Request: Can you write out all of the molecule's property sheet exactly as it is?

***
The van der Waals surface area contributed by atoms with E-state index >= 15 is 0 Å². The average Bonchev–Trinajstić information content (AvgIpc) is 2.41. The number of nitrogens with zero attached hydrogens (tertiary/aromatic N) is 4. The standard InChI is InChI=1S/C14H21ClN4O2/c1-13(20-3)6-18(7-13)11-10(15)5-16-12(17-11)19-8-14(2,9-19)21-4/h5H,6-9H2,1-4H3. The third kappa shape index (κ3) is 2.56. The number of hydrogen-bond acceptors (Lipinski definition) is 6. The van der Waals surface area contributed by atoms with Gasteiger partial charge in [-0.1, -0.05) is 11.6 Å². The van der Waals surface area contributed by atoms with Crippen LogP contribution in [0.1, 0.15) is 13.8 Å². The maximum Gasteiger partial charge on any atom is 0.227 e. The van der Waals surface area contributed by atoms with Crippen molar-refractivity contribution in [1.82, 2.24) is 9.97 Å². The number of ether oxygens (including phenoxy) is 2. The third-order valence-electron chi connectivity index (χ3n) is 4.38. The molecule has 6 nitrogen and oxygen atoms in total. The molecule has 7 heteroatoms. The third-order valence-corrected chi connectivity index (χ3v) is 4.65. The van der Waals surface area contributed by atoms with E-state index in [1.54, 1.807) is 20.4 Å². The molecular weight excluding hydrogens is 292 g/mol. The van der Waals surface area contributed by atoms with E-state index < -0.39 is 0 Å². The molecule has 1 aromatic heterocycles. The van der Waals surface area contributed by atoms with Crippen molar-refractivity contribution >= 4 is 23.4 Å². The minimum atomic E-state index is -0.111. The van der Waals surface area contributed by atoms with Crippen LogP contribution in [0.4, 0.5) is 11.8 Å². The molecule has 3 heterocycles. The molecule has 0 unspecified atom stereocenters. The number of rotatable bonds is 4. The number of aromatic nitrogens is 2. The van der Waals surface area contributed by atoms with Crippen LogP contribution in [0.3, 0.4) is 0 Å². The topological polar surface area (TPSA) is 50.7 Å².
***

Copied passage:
The van der Waals surface area contributed by atoms with E-state index >= 15 is 0 Å². The average Bonchev–Trinajstić information content (AvgIpc) is 2.41. The number of nitrogens with zero attached hydrogens (tertiary/aromatic N) is 4. The standard InChI is InChI=1S/C14H21ClN4O2/c1-13(20-3)6-18(7-13)11-10(15)5-16-12(17-11)19-8-14(2,9-19)21-4/h5H,6-9H2,1-4H3. The third kappa shape index (κ3) is 2.56. The number of hydrogen-bond acceptors (Lipinski definition) is 6. The van der Waals surface area contributed by atoms with Gasteiger partial charge in [-0.1, -0.05) is 11.6 Å². The van der Waals surface area contributed by atoms with Crippen LogP contribution in [0.1, 0.15) is 13.8 Å². The maximum Gasteiger partial charge on any atom is 0.227 e. The van der Waals surface area contributed by atoms with Crippen molar-refractivity contribution in [1.82, 2.24) is 9.97 Å². The number of ether oxygens (including phenoxy) is 2. The third-order valence-electron chi connectivity index (χ3n) is 4.38. The molecule has 6 nitrogen and oxygen atoms in total. The molecule has 7 heteroatoms. The third-order valence-corrected chi connectivity index (χ3v) is 4.65. The van der Waals surface area contributed by atoms with E-state index in [1.54, 1.807) is 20.4 Å². The molecular weight excluding hydrogens is 292 g/mol. The van der Waals surface area contributed by atoms with E-state index < -0.39 is 0 Å². The molecule has 1 aromatic heterocycles. The van der Waals surface area contributed by atoms with Crippen molar-refractivity contribution >= 4 is 23.4 Å². The minimum atomic E-state index is -0.111. The van der Waals surface area contributed by atoms with Crippen LogP contribution in [0.4, 0.5) is 11.8 Å². The molecule has 3 heterocycles. The molecule has 0 unspecified atom stereocenters. The number of rotatable bonds is 4. The number of aromatic nitrogens is 2. The van der Waals surface area contributed by atoms with Crippen LogP contribution in [0.3, 0.4) is 0 Å². The topological polar surface area (TPSA) is 50.7 Å².